Now, don’t get me wrong, I did have some level of success and definitely built up a respected and reputable name for myself throughout the local area and the networking groups I attended. I met some amazing people in the industry, coached some fantastic clients, learnt loads, was invited to speak at events and absolutely progressed, but under my “fixed” idea of where I thought I “should” be it was never enough and the harder I worked, the more ideas I had, the more books I read or webinars I watched, the more I pushed and forced, the more frustration and anger it created for me. I felt like life was always one step ahead and it didn’t matter what I did or how much effort I put into catching up, I never, ever managed it. This was all alongside running the house, managing the kids, their school runs, homework and activities, cooking, budgeting, socialising and anything else that came along, including being a wife. My poor husband had to deal with this year in, year out. An innocent spectator, volunteering to ride the roller coaster with me, which I told him would be fun, when in actual fact it was a horror ride not knowing what mood he would be bracing himself for, what idea I was going to throw at him this time, what crazy scheme I had come up with or theory I had found which was going to change everything. Having no idea what to do with me or how to console me when the meltdowns hit and never wanting to squash my dreams by asking me if it was all worth it. My role as a wife was very practical and I did it very well, but the nurturing side of it had slipped off the radar the more consumed with anger, frustration and bitterness I became. I didn’t feel like I blamed him directly, but when the shoulds and shouldn’ts were rife I blamed the army, which may as well have been blaming him. My husband faced the brunt of the lethal cocktail of negativity, vexation and resentments I felt about my life and I felt that, as my husband, that was his job to do that. There wasn’t really any recognition on my part about how that cocktail might make him feel as a husband, as a man and as a provider. I was too proud, too stubborn and too caught up in my own ego. His needs were non-existent, not even a consideration. I had totally lost sight of what was actually important. I had stopped feeding into us as a couple and just assumed because we were married we would stay married.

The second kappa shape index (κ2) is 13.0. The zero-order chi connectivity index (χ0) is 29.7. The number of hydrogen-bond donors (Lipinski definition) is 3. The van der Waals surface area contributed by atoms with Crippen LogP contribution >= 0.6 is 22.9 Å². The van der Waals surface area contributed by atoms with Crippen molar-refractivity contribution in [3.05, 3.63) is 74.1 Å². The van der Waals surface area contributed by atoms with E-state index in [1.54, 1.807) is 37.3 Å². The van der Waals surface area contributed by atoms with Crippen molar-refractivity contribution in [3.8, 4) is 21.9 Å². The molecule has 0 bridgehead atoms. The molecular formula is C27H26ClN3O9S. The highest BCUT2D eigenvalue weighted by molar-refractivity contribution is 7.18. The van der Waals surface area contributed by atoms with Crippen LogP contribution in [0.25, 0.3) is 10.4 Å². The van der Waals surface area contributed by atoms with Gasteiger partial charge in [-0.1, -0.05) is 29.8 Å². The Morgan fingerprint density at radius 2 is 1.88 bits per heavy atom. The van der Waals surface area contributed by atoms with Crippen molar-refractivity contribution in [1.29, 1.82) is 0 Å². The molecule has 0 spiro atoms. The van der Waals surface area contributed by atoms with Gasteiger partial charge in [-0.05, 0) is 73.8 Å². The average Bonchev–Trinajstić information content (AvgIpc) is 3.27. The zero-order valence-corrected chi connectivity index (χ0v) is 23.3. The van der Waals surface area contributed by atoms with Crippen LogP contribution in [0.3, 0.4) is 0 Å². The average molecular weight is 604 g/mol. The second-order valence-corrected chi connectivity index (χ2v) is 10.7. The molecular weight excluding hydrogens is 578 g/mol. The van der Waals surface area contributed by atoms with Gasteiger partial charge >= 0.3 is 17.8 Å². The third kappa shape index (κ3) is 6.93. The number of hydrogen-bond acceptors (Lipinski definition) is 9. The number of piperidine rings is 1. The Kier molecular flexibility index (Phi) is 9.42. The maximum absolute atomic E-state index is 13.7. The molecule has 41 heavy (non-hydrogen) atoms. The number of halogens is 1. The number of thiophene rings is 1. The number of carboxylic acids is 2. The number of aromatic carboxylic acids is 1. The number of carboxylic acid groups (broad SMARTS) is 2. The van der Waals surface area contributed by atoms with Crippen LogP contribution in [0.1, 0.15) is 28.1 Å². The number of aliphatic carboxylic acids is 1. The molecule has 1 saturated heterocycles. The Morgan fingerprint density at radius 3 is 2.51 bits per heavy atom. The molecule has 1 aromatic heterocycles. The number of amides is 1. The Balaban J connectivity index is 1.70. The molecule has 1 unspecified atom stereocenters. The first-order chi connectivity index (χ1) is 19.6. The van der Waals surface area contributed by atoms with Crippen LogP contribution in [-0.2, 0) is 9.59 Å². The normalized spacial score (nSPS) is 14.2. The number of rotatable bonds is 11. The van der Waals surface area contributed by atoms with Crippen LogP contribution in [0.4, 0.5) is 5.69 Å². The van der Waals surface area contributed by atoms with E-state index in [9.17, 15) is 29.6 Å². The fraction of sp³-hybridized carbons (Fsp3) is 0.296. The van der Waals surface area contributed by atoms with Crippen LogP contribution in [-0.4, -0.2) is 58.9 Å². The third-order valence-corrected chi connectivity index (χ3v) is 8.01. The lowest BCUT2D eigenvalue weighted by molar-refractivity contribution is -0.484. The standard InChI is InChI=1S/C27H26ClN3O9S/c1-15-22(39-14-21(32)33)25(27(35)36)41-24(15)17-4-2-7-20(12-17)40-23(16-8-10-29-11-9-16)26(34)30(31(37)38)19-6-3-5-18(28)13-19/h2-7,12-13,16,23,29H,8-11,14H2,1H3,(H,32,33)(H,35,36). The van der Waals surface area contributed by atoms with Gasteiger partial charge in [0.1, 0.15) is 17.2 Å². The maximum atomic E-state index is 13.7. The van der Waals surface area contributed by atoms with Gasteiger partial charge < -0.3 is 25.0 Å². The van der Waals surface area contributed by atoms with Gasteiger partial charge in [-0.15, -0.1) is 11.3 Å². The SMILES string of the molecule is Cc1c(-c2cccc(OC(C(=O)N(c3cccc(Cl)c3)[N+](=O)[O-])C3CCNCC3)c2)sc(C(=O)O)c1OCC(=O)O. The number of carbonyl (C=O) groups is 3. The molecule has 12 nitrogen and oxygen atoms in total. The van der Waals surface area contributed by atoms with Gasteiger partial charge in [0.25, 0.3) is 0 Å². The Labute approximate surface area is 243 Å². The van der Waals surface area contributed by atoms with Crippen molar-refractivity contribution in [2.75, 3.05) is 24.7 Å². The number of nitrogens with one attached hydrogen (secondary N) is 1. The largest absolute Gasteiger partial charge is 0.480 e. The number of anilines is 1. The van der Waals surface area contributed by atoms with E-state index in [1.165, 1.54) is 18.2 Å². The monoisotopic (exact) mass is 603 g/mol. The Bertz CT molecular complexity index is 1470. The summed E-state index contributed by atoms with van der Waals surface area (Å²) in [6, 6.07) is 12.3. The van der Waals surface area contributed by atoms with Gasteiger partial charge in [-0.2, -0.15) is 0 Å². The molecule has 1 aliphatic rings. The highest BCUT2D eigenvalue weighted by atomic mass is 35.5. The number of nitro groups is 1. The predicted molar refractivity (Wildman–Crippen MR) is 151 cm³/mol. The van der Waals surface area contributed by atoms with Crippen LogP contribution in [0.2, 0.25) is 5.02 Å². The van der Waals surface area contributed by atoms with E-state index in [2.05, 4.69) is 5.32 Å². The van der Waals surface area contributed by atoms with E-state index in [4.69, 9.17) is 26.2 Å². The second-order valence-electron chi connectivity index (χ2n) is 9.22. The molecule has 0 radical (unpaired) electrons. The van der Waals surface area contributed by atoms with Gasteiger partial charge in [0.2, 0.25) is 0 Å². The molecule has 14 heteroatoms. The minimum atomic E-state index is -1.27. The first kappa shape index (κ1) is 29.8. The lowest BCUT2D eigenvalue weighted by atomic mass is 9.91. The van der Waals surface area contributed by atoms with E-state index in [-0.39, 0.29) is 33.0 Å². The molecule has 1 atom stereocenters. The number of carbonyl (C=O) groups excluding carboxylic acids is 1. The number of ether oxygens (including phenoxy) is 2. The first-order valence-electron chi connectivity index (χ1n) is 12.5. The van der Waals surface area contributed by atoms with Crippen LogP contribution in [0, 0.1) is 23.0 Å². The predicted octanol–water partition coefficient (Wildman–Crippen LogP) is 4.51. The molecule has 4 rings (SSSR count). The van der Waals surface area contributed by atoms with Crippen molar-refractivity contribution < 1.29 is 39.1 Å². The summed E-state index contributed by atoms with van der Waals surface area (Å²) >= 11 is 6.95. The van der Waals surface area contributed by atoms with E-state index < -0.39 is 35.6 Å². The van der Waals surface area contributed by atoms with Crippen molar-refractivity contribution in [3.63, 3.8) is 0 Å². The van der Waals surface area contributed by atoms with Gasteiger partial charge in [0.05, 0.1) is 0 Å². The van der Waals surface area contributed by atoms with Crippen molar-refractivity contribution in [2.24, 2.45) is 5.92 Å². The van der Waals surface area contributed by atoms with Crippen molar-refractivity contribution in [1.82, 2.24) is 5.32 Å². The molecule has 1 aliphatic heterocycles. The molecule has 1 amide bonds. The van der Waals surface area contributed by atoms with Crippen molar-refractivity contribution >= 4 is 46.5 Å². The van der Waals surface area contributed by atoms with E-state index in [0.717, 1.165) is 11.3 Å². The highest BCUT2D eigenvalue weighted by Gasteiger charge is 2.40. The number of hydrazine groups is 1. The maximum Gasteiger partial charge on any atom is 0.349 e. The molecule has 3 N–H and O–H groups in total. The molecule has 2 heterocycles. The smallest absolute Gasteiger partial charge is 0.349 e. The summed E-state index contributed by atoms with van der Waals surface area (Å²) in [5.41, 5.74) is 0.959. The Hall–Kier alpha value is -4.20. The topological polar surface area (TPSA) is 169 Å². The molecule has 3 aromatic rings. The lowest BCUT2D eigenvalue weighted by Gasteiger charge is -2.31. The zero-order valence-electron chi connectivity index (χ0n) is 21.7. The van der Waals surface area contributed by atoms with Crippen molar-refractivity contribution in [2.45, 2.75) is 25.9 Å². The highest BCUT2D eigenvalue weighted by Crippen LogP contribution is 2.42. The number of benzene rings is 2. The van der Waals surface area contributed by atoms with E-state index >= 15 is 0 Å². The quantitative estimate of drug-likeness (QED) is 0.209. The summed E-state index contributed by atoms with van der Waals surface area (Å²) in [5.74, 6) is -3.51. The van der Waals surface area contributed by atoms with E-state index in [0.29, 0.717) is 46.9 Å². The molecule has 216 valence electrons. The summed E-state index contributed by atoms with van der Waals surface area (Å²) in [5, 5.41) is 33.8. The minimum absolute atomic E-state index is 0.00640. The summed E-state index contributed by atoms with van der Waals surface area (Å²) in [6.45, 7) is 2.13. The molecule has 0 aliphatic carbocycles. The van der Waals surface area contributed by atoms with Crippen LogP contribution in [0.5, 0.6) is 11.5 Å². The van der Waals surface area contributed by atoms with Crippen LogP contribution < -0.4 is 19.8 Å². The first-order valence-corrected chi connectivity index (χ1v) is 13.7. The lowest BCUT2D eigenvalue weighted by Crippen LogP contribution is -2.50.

I’m a great believer in life, that the Universe sends you messages about your life and what needs to change. If you don’t listen, the messages don’t stop, they just get louder. This was full volume, ground shaking thunderous noise coming at me through a megaphone connected to a microphone, attached to 20,000 Watt subwoofer speakers.